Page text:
There is no consistency of approach and no real understanding of what each of the accreditation schemes is trying to achieve. For some accreditation schemes there are no common assessments with each assessment organisation setting its own standards and little or no monitoring of how those standards are implemented. The current approach to re-accreditation is in disarray. For immigration work this is by re-examination of legal knowledge, yet for criminal lawyers the proposal (currently being consulted upon) is for attendance at a CPD course – given that 5,000 criminal lawyers were passported into the current regime and have never had their skills tested – how is attendance at a course accreditation of an individual’s skills in representation at the police station or advocacy? For other specialist accreditation areas a portfolio of work has to be produced, for another attendance at the three-day non-assessed course is part of the criteria.

Other interested person (online survey) [5]

5.145     The LSCP study of 13 quality schemes concluded:

There are few practical checks on technical competence, little lay input into the design and operation of schemes and minimal collection and use of consumer feedback. Moreover, schemes are not validated and so offer no proof that they are delivering on their quality claims

LSCP (2011:1)

5.146     There appears to be considerable scope to develop and exploit specialisation in a more coherent and developmental way, for example:

We would envisage that the specialisms we have referred to … would be developed under the aegis of specialist ‘faculties’ as in other professions such as Medicine, Engineering and Accountancy. … There is a role for the Regulator in prescribing the content and learning methods for specialist faculty admission …

BACFI submission

5.147     In conclusion the extent to which post-qualification accreditations currently provide a clear or consistent basis for enhanced competence is questionable. Specialisation can perform different functions and can be developed at different stages of the training and quality assurance process. The market-driven moves towards specialisation, and the recognition of specialisation, currently extends through the earlier stages of qualification and into post-qualification. This is most marked with the solicitors’ profession, the broadest-based of the legal services professions. It is possible that the future may lie with more modularised qualifications and accreditations. It is therefore proposed that suitably robust specialist accreditation should be encouraged, and form a substantial part of any revised CPD framework.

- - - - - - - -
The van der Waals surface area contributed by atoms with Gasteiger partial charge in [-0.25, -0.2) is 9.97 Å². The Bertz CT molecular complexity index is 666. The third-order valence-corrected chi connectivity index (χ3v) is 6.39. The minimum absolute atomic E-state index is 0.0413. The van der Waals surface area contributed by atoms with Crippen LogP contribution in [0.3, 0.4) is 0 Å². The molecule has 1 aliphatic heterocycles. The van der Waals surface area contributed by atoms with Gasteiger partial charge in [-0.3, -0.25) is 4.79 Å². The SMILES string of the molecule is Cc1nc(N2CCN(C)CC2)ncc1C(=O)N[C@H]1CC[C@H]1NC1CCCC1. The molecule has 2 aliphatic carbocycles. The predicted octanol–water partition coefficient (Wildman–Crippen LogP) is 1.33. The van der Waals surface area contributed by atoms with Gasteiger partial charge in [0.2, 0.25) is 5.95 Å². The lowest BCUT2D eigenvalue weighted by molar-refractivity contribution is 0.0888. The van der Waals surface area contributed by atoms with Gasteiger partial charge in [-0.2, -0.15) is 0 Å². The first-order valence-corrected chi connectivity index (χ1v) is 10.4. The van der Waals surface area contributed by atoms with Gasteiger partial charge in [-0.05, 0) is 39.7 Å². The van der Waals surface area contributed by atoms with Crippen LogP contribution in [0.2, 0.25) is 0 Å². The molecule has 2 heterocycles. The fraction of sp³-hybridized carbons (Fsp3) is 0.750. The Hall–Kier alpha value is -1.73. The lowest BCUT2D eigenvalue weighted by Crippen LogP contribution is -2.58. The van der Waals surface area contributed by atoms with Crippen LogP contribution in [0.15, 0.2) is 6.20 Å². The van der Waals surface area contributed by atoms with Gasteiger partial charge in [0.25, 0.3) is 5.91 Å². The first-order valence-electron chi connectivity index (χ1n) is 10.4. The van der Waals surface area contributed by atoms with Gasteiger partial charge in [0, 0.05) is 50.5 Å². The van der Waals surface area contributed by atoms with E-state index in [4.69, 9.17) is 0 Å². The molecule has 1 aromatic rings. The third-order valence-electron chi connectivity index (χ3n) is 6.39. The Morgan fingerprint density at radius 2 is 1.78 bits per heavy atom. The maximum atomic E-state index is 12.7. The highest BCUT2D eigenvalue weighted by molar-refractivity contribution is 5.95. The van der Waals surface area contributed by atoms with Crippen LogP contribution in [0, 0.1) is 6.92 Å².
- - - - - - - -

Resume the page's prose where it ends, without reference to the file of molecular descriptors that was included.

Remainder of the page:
[1] See for example the Institute of Professional Willwriters’ response to Discussion Paper 02/2012.

[2] At the more extreme end of the scale, one respondent put this in terms of spending £13,000 primarily to do an elective in family law and procedure.

[3] Where a field of competence is shared between a number of regulated professions (eg conveyancing, advocacy, work in costs and intellectual property), there is a question whether such badging is intended to be equivalent to, or higher than, that of a specialist profession.

[4] Some concern was expressed in the data as to the ability of entities to claim, and market themselves as specialists on the basis of individual accreditations.

[5] Note that these comments were made before the revisions to the schemes were finalised. The key points made appear to have continuing relevance.